There’s the landlord of the residential building at Waveland and Kenmore avenues, which is right across the street from the back wall of Wrigley Field’s left field bleachers.
THIS IS THE building that has come to be known for the way in which its rooftop has been painted so that an Anheuser-Busch ad for “Budweiser” brand beer is visible to the roughly 40,000 people crammed into the stands for Cubs’ games.
Then, there’s the Rev. James Meeks, who is planning his latest protest to promote the concept of inner-city kids getting cheated when it comes to the quality of their educations. He’s talking about having a few thousand kids in tacky orange t-shirts create a ring around the ballpark on the day of Game 1 of the first round of the National League playoffs.
As he envisions it, all those network broadcasters on hand to witness the Cubs fizzle out in the playoffs yet again will wonder publicly about what is going on, and will promote his cause on the air during a national sports broadcast. Packed crowds at Wrigley Field, such as this 1930 Opening Day throng, are the potential audience for a pair of people who want to either make more money or feed their egos with various stunts tied to potential Cubs playoffs baseball. That building in the background is the one that now has a tacky "Budweiser" ad painted on its roof. Photograph provided by Library of Congress collection.
I’m not sure which of these two annoys me more.
THE REV. MEEKS (also a senator from the Roseland neighborhood) could take the prize because he’s trying to use children to advance his cause (and bloat his own egotistical sense of self-importance).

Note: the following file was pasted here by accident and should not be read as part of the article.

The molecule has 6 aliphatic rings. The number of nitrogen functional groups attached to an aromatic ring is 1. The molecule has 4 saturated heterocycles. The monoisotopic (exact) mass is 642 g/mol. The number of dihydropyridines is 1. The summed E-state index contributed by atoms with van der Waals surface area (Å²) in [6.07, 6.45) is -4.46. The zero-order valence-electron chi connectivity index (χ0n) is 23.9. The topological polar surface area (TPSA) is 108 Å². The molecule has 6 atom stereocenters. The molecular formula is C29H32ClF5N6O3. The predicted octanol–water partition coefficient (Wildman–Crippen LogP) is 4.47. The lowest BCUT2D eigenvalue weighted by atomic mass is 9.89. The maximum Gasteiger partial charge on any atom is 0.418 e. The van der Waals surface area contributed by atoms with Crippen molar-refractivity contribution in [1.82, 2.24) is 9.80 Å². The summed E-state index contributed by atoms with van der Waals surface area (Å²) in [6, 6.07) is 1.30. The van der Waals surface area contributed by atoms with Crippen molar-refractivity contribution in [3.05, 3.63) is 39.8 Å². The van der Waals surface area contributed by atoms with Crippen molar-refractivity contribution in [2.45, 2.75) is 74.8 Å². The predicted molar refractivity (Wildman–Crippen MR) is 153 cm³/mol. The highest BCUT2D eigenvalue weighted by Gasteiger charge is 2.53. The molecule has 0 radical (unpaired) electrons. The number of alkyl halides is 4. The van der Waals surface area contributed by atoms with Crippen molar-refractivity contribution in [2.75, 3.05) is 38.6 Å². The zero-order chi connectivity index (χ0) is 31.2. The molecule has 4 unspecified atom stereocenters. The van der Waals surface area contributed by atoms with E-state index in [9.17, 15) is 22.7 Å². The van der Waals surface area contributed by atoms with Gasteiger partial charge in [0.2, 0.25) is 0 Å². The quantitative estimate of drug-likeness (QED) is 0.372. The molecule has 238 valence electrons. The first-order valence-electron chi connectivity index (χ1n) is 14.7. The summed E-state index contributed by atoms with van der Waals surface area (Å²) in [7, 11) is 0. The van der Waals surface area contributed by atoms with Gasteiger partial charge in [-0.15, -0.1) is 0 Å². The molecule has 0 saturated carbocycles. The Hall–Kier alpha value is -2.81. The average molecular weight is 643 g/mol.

But the property owner at 3701 N. Kenmore Ave. is so blatantly tacky in his desire to make money off a Cubs’ appearance in the playoffs, that I literally cheered when I learned a Cook County judge did the right thing in ordering the landlord to put an end to his “scheme.”
What is at stake is that the “Budweiser” ad has become a part of that outfield backdrop that many think gives the Cubs’ antique stadium its unique charm. So the landlord was looking for an excuse to put the rooftop up for sale to the highest bidder.
Either Anheuser-Busch would have to cough up a few more bucks to keep their spot (which turns up on national television just about every time a home run – or even a cheap fly ball – is hit to left field), or some other company would come in and offer bigger bucks.
THE LANDLORD TRIED claiming that a rent payment was missed, thereby justifying him covering his roof with a brown tarpaulin, which prevented the ad from showing up (with the exception of a little sliver of white lettering that allowed us to see the bottom of the “ud” in “Budweiser.”
But Judge Martin S. Agrin on Friday issued a restraining order against the landlord that allows Anheuser-Busch’s ad to be exposed to the public once again.
The order would indicate there is the possibility that Anheuser-Busch was never properly informed that their rent payment was missed. One factor involved in the case is that the building was recently sold, and this is a new landlord who probably does not feel like waiting for a lease agreement to expire before getting a crack at negotiating a new advertising rate on his property.
By then, the Cubs could stink once again, and any windfall from having the ad seen on national television would be lost.
BUT WHILE COLD cash motivated one person wanting to leech off the Cubs, ego is at stake in the other.
Rev. Meeks told a gathering this week at the Union League Club of his plan to use Cubs playoff baseball as an opportunity for an attention-getting stunt.